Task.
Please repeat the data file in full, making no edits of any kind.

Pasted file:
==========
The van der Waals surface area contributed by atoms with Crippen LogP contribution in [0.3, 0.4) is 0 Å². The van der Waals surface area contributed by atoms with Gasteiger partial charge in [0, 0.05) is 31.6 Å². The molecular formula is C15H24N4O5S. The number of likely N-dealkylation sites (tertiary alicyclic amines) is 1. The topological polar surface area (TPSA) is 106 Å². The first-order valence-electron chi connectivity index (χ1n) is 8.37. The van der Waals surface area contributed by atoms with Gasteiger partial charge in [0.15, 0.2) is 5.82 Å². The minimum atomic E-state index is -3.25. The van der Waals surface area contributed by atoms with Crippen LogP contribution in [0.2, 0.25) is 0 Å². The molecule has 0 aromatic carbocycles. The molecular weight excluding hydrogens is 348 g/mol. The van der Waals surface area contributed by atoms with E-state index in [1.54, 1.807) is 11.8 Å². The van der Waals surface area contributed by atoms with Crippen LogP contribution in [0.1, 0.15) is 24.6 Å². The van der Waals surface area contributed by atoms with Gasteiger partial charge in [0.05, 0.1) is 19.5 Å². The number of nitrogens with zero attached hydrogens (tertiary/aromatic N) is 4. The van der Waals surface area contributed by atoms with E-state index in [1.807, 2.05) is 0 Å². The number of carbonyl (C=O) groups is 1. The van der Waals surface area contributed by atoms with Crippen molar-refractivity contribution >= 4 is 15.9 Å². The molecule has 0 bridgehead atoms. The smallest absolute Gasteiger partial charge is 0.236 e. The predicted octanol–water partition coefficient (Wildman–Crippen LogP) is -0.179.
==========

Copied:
The van der Waals surface area contributed by atoms with Crippen LogP contribution in [0.3, 0.4) is 0 Å². The van der Waals surface area contributed by atoms with Gasteiger partial charge in [0, 0.05) is 31.6 Å². The molecular formula is C15H24N4O5S. The number of likely N-dealkylation sites (tertiary alicyclic amines) is 1. The topological polar surface area (TPSA) is 106 Å². The first-order valence-electron chi connectivity index (χ1n) is 8.37. The van der Waals surface area contributed by atoms with Gasteiger partial charge in [0.15, 0.2) is 5.82 Å². The minimum atomic E-state index is -3.25. The van der Waals surface area contributed by atoms with Crippen LogP contribution in [0.2, 0.25) is 0 Å². The molecule has 0 aromatic carbocycles. The molecular weight excluding hydrogens is 348 g/mol. The van der Waals surface area contributed by atoms with E-state index in [1.54, 1.807) is 11.8 Å². The van der Waals surface area contributed by atoms with Crippen LogP contribution in [0.1, 0.15) is 24.6 Å². The van der Waals surface area contributed by atoms with Gasteiger partial charge in [0.05, 0.1) is 19.5 Å². The number of nitrogens with zero attached hydrogens (tertiary/aromatic N) is 4. The van der Waals surface area contributed by atoms with E-state index in [1.807, 2.05) is 0 Å². The number of carbonyl (C=O) groups is 1. The van der Waals surface area contributed by atoms with Crippen molar-refractivity contribution >= 4 is 15.9 Å². The molecule has 0 bridgehead atoms. The smallest absolute Gasteiger partial charge is 0.236 e. The predicted octanol–water partition coefficient (Wildman–Crippen LogP) is -0.179.